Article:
# Physical constants in nature

1. Nov 4, 2004

### welcher_weg

hallo guys. this is my first post( welcome me :tongue2: !). Anyway i'm a freshman taking electrical engineering with a keen intrest in physics.

anyway my question is this: How do we know that physical constants are really constants.

Ok, one way you might say is by assuming, that the quantities are linearly dependant on each other. And then verifying this via experimentation. But how do we know that these are not just linearly correleated at human scales. may be at a quantum level(or stellar sizes) the quantities may vary?(i specifically have G in mind when i talk abt this)

any reply will be greatly appreaciated. thankyou.

2. Nov 4, 2004

Welcome!

How do we know that constants are really constant? I don't think we do! The constants we have such as speed of light and big 'G' appear to be constant everywhere in the Universe, but this doesn't mean that they ARE constant. Could the speed of light be increasing/decreasing by a tiny amount? Could be. It is interesting that most of the attempts to measure c accurately over the past hundred years have come up with smaller and smaller values as the accuracy has increased!

Most constants such as G have their size measured to obtain a value. It is not known why the value is what it is. Until Physicists understand why the constants in the Universe have the values that they do have, I don't think that we can assume them to be constant for all time.

I may be wrong though......

3. Nov 4, 2004

### pervect

Staff Emeritus
Well, let's take an example. Let's take the meter, as it used to be defined, a pair of marks on a bar.

We know that the universe is expanding relative to the meter. But how do we know that the meter isn't shrinking, and the universe is staying the same size?

Answer: we don't, not really. But if we are going to make measurements, we have to base them on something. So we define the meter as a constant.

Nowadays we don't use parallel marks on a bar, we've found it more convenient to define the meter as the distance that light travels in a certain amount of time. And we define time based on another property of matter, a certain number of cycles of the cesium atom undergoing a certain atomic transition.

So a lot of physical constants are just the necessary assumptions needed to measure things. Other times we get constants that are the result of experiment. In these cases we can say that the physical constants appear to be constant because of experiment - we measure them, very accurately, and we keep getting the same answer.

4. Nov 4, 2004

### rbj

i just want to build on what pervect is saying. you might want to take a look at the Planck Units or Natural Units page on Wikipedia: http://en.wikipedia.org/wiki/Planck_units . take a look at Planck Units and the Invariant Scaling of Nature.

anyway, the only quantities we measure (ultimately) in an experiment (or in our perception of reality) are *dimensionless* constants. if one of them changed beyond experimental error, we would know it. but if a dimensionful constant changes, such as G or c or h_bar or epsilon_0, we would not know the difference without measuring it against some other like dimensioned standard (and i can't think of a like dimensioned standard to measure G against that is more universal).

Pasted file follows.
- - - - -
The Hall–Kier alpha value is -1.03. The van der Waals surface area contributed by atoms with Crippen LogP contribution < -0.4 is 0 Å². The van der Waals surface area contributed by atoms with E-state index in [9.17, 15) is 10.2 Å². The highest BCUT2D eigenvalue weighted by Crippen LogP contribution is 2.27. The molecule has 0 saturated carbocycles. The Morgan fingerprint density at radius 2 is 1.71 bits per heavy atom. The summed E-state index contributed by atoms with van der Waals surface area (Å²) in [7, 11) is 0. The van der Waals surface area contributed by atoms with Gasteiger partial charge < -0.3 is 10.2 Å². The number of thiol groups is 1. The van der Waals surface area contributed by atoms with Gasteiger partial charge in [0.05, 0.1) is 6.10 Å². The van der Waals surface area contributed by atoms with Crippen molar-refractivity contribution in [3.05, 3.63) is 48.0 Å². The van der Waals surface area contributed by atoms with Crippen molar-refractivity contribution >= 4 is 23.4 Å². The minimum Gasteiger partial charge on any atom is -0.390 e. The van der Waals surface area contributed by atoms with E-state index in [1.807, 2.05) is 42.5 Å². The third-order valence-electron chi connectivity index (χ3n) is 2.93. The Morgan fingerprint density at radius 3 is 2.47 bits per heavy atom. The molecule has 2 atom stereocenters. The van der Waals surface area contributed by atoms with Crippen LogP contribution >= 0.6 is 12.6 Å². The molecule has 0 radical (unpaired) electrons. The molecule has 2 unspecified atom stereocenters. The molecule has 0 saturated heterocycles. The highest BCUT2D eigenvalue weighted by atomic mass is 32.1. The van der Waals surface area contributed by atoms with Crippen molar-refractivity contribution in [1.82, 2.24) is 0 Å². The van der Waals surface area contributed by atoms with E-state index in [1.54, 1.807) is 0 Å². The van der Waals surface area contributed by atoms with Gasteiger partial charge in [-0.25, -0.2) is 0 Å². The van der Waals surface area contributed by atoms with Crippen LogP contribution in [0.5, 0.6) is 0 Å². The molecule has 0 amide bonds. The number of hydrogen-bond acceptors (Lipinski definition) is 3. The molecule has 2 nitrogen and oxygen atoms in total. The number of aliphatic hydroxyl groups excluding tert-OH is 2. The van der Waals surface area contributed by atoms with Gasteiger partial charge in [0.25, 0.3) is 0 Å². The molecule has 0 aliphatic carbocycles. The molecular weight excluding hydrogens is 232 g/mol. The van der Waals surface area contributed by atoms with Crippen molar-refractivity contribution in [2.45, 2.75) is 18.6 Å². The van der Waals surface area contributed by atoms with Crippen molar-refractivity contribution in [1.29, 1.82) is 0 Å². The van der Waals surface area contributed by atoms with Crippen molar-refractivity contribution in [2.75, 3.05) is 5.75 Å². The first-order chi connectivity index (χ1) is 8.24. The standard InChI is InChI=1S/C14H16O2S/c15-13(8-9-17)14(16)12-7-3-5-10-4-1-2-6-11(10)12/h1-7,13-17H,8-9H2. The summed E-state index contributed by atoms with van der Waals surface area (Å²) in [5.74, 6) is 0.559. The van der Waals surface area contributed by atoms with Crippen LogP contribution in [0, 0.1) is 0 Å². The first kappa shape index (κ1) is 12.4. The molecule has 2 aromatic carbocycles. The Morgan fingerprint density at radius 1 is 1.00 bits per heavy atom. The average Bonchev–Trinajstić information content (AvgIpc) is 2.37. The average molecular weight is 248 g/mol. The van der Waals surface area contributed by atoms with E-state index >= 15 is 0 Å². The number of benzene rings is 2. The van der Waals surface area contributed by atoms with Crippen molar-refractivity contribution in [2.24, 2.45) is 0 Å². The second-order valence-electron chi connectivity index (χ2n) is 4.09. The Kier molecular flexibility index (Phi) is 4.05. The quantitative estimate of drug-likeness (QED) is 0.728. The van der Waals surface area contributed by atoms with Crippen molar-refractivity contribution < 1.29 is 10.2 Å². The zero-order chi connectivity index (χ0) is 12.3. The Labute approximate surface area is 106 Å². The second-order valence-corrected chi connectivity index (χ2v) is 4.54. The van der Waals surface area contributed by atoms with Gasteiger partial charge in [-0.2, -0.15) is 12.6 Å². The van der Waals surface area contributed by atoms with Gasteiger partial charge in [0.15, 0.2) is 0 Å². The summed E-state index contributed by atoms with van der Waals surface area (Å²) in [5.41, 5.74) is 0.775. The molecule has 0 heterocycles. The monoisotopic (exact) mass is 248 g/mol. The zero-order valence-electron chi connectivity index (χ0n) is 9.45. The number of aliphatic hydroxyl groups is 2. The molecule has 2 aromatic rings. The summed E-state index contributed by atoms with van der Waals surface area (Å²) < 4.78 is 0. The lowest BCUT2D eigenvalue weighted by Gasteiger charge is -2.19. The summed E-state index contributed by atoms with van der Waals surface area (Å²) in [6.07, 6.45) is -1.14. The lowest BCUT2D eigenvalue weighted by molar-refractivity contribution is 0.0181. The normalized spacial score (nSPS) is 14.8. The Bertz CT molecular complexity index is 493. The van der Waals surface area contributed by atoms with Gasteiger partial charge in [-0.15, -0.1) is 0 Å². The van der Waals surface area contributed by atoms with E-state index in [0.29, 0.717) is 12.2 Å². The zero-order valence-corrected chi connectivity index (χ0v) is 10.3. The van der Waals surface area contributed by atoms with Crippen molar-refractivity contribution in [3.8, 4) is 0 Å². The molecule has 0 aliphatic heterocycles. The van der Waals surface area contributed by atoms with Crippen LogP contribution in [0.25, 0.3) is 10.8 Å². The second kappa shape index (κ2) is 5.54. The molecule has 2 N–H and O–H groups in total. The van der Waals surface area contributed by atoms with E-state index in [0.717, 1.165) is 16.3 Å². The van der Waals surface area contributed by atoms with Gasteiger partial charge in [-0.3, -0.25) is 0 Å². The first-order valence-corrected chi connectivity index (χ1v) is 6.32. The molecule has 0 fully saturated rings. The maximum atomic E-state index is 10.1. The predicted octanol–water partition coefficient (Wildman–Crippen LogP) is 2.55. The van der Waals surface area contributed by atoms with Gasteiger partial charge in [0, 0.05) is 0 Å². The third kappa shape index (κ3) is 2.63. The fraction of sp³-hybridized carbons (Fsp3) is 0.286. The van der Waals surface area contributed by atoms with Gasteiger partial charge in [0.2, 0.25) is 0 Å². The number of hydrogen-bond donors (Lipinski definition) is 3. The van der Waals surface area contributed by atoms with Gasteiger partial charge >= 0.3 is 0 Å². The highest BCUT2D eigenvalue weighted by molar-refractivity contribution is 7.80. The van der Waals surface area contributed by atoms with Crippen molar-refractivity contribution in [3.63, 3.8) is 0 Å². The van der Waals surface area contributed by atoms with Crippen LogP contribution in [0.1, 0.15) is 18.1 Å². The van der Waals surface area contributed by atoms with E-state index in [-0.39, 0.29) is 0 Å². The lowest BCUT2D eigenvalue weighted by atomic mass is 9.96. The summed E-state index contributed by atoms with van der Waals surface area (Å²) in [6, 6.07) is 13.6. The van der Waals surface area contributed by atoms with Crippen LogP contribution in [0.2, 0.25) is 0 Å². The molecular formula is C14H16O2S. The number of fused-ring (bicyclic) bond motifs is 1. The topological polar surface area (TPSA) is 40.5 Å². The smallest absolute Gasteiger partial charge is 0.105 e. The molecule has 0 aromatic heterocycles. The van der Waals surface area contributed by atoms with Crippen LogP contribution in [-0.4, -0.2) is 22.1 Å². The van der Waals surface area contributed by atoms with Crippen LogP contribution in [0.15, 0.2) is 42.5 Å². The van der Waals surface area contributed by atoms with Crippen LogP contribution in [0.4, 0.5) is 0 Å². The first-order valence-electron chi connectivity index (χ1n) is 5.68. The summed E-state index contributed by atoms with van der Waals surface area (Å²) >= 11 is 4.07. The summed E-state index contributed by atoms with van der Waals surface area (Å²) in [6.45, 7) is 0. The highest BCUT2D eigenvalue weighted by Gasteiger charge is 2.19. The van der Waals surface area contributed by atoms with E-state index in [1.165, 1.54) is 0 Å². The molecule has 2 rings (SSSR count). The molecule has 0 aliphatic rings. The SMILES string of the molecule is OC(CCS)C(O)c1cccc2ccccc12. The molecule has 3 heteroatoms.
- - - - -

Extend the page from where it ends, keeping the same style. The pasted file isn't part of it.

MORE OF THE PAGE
now certainly, the masses and sizes of particles and atoms, etc, can be expressed in terms of the Planck Mass or Planck Length and that would be a dimensionless constant. if that changed, we would know the difference. another important dimesionless constant is the Fine-Structure Constant, which is, from the POV of Natural Units is simply the square of the amount of charge of the electron (measured in units of the Planck Charge). since the electromagnetic force between two particles is proportional to the product of their charges, the Fine-Structure Constant (called "alpha") essentially defines the strength of the electromagnetic force relative to other forces.

r b-j

Last edited: Nov 4, 2004
5. Nov 6, 2004

### welcher_weg

thanks for replying guys.... so from what i gather, while can never be fully sure of whether constants are really constants on all possible scales, they are so intricately realted that if one changes our universe would change drastically.... hmmm...... lemme sleep over it!

6. Nov 6, 2004

### rbj

no. if a dimensionFUL constant (such as c, G, h_bar, etc.) changes but all dimensionless constants (alpha, any other ratio of like dimensioned quantities) remain constant, the universe does not change in any way that we could measure. those dimensionful values only take on the values that they do because of the anthropocentric definitions of units we use to measure them. if we measured everything in terms of Planck Units, then c=1, G=1, and h_bar=1. if God decides to change c, h_bar, and/or G, when we measure them in terms of Planck Units, they still come out to one. if ALL dimensionless constants remain the same value, than all lengths and distances will be the same multiple of the Planck Length that they used to be (for constant quantities anyway), all times, relative to the Planck Time, remain the same, and all masses, relative to the Planck Mass, are the same as before. if not, then a dimensionLESS quantity has changed and then we can measure it and see it is not the same. what c and G and h_bar (in human units such as SI or cgs) tell us is what the scaling of nature is - where Nature has put tick marks on her meter stick, her clock, and her weighing scale.